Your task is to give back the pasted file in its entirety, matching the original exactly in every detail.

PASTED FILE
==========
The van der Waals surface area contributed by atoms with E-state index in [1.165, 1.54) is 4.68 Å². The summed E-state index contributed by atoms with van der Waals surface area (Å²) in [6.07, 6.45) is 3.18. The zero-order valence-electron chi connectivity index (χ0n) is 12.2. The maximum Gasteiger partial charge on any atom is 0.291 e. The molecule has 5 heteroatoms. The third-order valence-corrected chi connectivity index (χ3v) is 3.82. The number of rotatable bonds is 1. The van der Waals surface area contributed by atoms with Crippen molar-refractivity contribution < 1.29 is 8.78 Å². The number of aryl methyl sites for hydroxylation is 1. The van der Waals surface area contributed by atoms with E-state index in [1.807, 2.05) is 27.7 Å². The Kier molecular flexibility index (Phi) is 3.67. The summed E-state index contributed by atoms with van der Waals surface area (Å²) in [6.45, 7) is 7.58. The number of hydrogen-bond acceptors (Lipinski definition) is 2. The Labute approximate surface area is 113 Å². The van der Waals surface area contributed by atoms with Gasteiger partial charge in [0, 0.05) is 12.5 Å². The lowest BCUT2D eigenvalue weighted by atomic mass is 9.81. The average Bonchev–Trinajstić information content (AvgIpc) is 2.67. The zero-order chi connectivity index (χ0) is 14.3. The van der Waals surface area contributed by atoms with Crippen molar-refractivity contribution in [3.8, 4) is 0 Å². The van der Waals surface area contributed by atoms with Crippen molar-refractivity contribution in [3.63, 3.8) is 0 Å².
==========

The van der Waals surface area contributed by atoms with E-state index in [1.165, 1.54) is 4.68 Å². The summed E-state index contributed by atoms with van der Waals surface area (Å²) in [6.07, 6.45) is 3.18. The zero-order valence-electron chi connectivity index (χ0n) is 12.2. The maximum Gasteiger partial charge on any atom is 0.291 e. The molecule has 5 heteroatoms. The third-order valence-corrected chi connectivity index (χ3v) is 3.82. The number of rotatable bonds is 1. The van der Waals surface area contributed by atoms with Crippen molar-refractivity contribution < 1.29 is 8.78 Å². The number of aryl methyl sites for hydroxylation is 1. The van der Waals surface area contributed by atoms with E-state index in [1.807, 2.05) is 27.7 Å². The Kier molecular flexibility index (Phi) is 3.67. The summed E-state index contributed by atoms with van der Waals surface area (Å²) in [6.45, 7) is 7.58. The number of hydrogen-bond acceptors (Lipinski definition) is 2. The Labute approximate surface area is 113 Å². The van der Waals surface area contributed by atoms with Gasteiger partial charge in [0, 0.05) is 12.5 Å². The lowest BCUT2D eigenvalue weighted by atomic mass is 9.81. The average Bonchev–Trinajstić information content (AvgIpc) is 2.67. The zero-order chi connectivity index (χ0) is 14.3. The van der Waals surface area contributed by atoms with Crippen molar-refractivity contribution in [3.8, 4) is 0 Å². The van der Waals surface area contributed by atoms with Crippen molar-refractivity contribution in [3.63, 3.8) is 0 Å².